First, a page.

ABR delivers massive improvement to 2018 NIS Study Guide
June 6, 2018
Whether you’re prepping for the Core Exam, Certifying Exam, or MOC, you’ll be facing a completely new set of non-interpretive skills (NIS) questions from previous years. That’s been true every year–the NIS Study Guide has been a work in progress over the past four years. But this year, the American Board of Radiology (ABR) gave their NIS Study Guide a massive overhaul.
The rewrite represents a leap forward in writing quality and relevance. This is high praise from us — our guiding principle at Orbit Radiology is that busywork fuels burnout, and we have zero tolerance for busywork.
As a result of the rewrite, online lectures and review books generated last year are already stale. To save yourself time, ditch the derivative products and focus directly on the 2018 ABR NIS Study Guide.
Here’s what’s new for the 2018 NIS Study Guide:
1. Research and Screening Topics Eliminated
Were you dreading having to memorize statistics minutia for the exam? Good new here-that material is eliminated from the study guide. For example,
§ You won’t need to memorize equations relating true positive, false positive, positive predictive value, etc.
§ Topics like p-values, confidence intervals, and ROC analysis are eliminated.
§ You won’t need to memorize different types of bias.
2. Methodologies for QI Condensed
The new NIS doesn’t require you to dive into the multitude of quality improvement (QI) methodologies, like Lean Process Improvement, Six Sigma method, etc. Instead, the ABR has chosen to focus on the PDSA cycle. This is probably because most of these QI methodologies have similar elements, and PDSA has already started gaining traction in some academic radiology departments.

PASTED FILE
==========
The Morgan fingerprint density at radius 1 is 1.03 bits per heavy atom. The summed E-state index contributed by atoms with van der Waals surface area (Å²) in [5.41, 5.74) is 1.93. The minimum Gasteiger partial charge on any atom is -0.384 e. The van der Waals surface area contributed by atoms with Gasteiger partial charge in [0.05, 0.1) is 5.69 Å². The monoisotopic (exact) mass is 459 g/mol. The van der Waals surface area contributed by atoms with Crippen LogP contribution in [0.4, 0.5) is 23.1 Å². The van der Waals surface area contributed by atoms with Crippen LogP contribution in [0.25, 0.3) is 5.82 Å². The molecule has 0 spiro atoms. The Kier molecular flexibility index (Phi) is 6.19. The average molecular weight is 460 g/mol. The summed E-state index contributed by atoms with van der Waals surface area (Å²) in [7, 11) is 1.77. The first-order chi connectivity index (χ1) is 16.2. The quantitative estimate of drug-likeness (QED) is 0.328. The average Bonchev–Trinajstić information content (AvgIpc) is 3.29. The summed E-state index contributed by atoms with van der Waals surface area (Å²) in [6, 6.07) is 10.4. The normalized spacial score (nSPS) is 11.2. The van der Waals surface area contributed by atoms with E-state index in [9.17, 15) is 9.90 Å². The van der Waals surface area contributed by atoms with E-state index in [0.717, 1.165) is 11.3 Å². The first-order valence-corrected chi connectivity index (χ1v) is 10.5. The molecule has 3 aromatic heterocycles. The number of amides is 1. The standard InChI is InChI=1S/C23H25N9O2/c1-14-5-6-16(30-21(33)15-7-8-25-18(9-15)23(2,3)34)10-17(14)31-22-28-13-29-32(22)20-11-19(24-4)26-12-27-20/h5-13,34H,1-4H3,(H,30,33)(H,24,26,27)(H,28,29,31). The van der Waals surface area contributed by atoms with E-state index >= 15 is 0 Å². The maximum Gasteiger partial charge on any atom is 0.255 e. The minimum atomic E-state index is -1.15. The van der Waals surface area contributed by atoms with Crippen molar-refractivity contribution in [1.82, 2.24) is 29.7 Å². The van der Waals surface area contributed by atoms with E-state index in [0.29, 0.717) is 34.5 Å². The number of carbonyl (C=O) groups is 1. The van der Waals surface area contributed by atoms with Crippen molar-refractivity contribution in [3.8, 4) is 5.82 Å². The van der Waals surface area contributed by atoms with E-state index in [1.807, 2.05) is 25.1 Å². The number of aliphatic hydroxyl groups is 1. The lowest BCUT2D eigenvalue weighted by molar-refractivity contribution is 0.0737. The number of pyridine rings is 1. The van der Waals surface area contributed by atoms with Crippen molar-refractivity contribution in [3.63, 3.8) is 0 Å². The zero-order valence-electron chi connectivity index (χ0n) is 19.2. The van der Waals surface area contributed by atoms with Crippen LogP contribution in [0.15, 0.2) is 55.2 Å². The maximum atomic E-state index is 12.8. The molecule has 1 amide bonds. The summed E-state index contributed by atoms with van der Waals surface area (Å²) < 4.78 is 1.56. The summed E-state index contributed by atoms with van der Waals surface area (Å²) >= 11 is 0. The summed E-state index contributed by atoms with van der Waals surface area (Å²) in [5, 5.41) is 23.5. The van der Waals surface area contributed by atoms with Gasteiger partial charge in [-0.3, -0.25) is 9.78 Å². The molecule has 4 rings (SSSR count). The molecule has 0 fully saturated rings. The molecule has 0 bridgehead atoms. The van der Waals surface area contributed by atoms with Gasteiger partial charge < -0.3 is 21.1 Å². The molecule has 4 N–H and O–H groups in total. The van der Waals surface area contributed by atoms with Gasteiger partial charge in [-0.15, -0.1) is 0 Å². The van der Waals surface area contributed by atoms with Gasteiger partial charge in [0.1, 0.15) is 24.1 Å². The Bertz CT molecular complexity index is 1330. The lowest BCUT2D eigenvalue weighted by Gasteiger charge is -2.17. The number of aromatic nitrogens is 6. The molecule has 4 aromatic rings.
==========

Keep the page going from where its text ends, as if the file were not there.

This is actually an update we saw in 2017, but some of the review literature out there has more stale content that could have you exploring the nuances of lean process improvement.
3. Major expansion on reimbursement and legal
This is probably the most awesome evolution in the NIS Study Guide we’ve seen to date. Until now, radiology residency curricula had little to no representation for two of the most practical non-clinical topics we need to know as radiologists: (1) determinants of reimbursement, and (2) anatomy of a lawsuit.
Astonishingly, there’s little to no discussion of reimbursement with radiology residents during training. On the other hand, it’s one of the most discussed topics among administrative leadership in academics or corporations, and between partners in private practice. Similarly, many veteran radiologists are familiar with the intricacies of lawsuits given that 7% of radiologists are named in a lawsuit every year. But this topic is hardly ever openly discussed in residency.
The systematic and explicit introduction of these topics into the 2018 NIS Study Guide comes not a moment too soon, with the introduction of performance-based reimbursement next year (MIPS/MACRA), and the escalating intensity of burnout in our profession.
Whether you’re getting ready for the Core Exam, Certifying Exam, or MOC, the new 2018 NIS Study Guide should be your definitive source. It’s a major overhaul from prior versions with better writing and practical new material. Derivative study products are outdated.
- Orbit Staff
Ram Srinivasan MD PhD is a practicing neuroradiologist and educator in Palo Alto, California. He serves as Course Director at Core Physics Review, and leads Orbit Radiology to simplify CME+SAM/SA-CME for radiologists with brutal shifts.
 Studying for the Core Exam, The ABR, accessed 6/6/18, here
 2018 NIS Study Guide, The ABR, accessed 6/6/18, here
 2017 NIS Study Guide, The ABR, accessed 6/6/18, here